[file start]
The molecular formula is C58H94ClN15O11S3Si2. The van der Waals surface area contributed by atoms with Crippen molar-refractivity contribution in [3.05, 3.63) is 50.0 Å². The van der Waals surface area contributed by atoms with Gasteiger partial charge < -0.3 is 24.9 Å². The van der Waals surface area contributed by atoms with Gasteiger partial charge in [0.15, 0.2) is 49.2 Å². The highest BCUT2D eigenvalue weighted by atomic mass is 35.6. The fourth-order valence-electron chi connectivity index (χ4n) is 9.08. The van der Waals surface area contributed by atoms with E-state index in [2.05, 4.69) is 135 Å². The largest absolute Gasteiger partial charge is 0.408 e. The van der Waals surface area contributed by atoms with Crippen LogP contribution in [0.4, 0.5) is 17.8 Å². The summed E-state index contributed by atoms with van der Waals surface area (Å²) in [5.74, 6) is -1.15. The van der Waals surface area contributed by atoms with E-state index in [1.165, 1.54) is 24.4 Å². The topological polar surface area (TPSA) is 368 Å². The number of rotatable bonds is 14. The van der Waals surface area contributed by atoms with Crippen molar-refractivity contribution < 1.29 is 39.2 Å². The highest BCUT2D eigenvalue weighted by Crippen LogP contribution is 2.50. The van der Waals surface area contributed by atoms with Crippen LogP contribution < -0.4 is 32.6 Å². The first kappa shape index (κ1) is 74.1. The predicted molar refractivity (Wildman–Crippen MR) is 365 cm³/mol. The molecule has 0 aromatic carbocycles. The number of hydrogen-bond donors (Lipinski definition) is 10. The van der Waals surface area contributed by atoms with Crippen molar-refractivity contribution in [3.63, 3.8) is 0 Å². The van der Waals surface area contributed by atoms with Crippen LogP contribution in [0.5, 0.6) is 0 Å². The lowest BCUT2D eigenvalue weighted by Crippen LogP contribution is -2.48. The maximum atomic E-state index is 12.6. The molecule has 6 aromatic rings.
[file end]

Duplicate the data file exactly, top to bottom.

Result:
The molecular formula is C58H94ClN15O11S3Si2. The van der Waals surface area contributed by atoms with Crippen molar-refractivity contribution in [3.05, 3.63) is 50.0 Å². The van der Waals surface area contributed by atoms with Gasteiger partial charge < -0.3 is 24.9 Å². The van der Waals surface area contributed by atoms with Gasteiger partial charge in [0.15, 0.2) is 49.2 Å². The highest BCUT2D eigenvalue weighted by atomic mass is 35.6. The fourth-order valence-electron chi connectivity index (χ4n) is 9.08. The van der Waals surface area contributed by atoms with E-state index in [2.05, 4.69) is 135 Å². The largest absolute Gasteiger partial charge is 0.408 e. The van der Waals surface area contributed by atoms with Crippen LogP contribution in [0.4, 0.5) is 17.8 Å². The summed E-state index contributed by atoms with van der Waals surface area (Å²) in [5.74, 6) is -1.15. The van der Waals surface area contributed by atoms with E-state index in [1.165, 1.54) is 24.4 Å². The topological polar surface area (TPSA) is 368 Å². The number of rotatable bonds is 14. The van der Waals surface area contributed by atoms with Crippen molar-refractivity contribution < 1.29 is 39.2 Å². The highest BCUT2D eigenvalue weighted by Crippen LogP contribution is 2.50. The van der Waals surface area contributed by atoms with Crippen LogP contribution < -0.4 is 32.6 Å². The first kappa shape index (κ1) is 74.1. The predicted molar refractivity (Wildman–Crippen MR) is 365 cm³/mol. The molecule has 0 aromatic carbocycles. The number of hydrogen-bond donors (Lipinski definition) is 10. The van der Waals surface area contributed by atoms with Crippen molar-refractivity contribution in [3.63, 3.8) is 0 Å². The van der Waals surface area contributed by atoms with Crippen LogP contribution in [0.5, 0.6) is 0 Å². The lowest BCUT2D eigenvalue weighted by Crippen LogP contribution is -2.48. The maximum atomic E-state index is 12.6. The molecule has 6 aromatic rings.